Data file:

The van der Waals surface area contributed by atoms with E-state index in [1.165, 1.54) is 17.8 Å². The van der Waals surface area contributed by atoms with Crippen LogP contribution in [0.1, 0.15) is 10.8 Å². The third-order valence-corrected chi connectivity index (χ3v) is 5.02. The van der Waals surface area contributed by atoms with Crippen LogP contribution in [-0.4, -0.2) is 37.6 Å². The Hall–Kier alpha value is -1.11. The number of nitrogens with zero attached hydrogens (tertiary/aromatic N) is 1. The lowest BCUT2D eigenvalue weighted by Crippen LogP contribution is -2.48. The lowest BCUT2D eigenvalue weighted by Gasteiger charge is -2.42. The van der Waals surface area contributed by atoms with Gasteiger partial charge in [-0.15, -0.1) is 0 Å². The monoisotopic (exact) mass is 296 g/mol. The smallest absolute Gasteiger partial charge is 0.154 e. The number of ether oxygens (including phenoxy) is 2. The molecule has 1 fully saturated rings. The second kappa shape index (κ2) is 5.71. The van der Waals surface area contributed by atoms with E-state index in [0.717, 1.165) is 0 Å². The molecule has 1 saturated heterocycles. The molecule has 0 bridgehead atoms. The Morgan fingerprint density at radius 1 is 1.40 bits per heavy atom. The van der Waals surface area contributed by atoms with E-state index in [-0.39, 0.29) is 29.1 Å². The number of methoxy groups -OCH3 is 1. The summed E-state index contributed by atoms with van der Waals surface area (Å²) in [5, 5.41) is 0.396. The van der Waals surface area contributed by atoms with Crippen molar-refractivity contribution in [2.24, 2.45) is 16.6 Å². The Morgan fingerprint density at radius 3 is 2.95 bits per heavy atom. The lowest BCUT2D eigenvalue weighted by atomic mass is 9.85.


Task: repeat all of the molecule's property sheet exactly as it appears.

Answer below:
The van der Waals surface area contributed by atoms with E-state index in [1.165, 1.54) is 17.8 Å². The van der Waals surface area contributed by atoms with Crippen LogP contribution in [0.1, 0.15) is 10.8 Å². The third-order valence-corrected chi connectivity index (χ3v) is 5.02. The van der Waals surface area contributed by atoms with Crippen LogP contribution in [-0.4, -0.2) is 37.6 Å². The Hall–Kier alpha value is -1.11. The number of nitrogens with zero attached hydrogens (tertiary/aromatic N) is 1. The lowest BCUT2D eigenvalue weighted by Crippen LogP contribution is -2.48. The lowest BCUT2D eigenvalue weighted by Gasteiger charge is -2.42. The van der Waals surface area contributed by atoms with Gasteiger partial charge in [-0.15, -0.1) is 0 Å². The monoisotopic (exact) mass is 296 g/mol. The smallest absolute Gasteiger partial charge is 0.154 e. The number of ether oxygens (including phenoxy) is 2. The molecule has 1 fully saturated rings. The second kappa shape index (κ2) is 5.71. The van der Waals surface area contributed by atoms with E-state index in [0.717, 1.165) is 0 Å². The molecule has 1 saturated heterocycles. The molecule has 0 bridgehead atoms. The Morgan fingerprint density at radius 1 is 1.40 bits per heavy atom. The van der Waals surface area contributed by atoms with E-state index in [-0.39, 0.29) is 29.1 Å². The number of methoxy groups -OCH3 is 1. The summed E-state index contributed by atoms with van der Waals surface area (Å²) in [5, 5.41) is 0.396. The van der Waals surface area contributed by atoms with Crippen molar-refractivity contribution in [2.24, 2.45) is 16.6 Å². The Morgan fingerprint density at radius 3 is 2.95 bits per heavy atom. The lowest BCUT2D eigenvalue weighted by atomic mass is 9.85.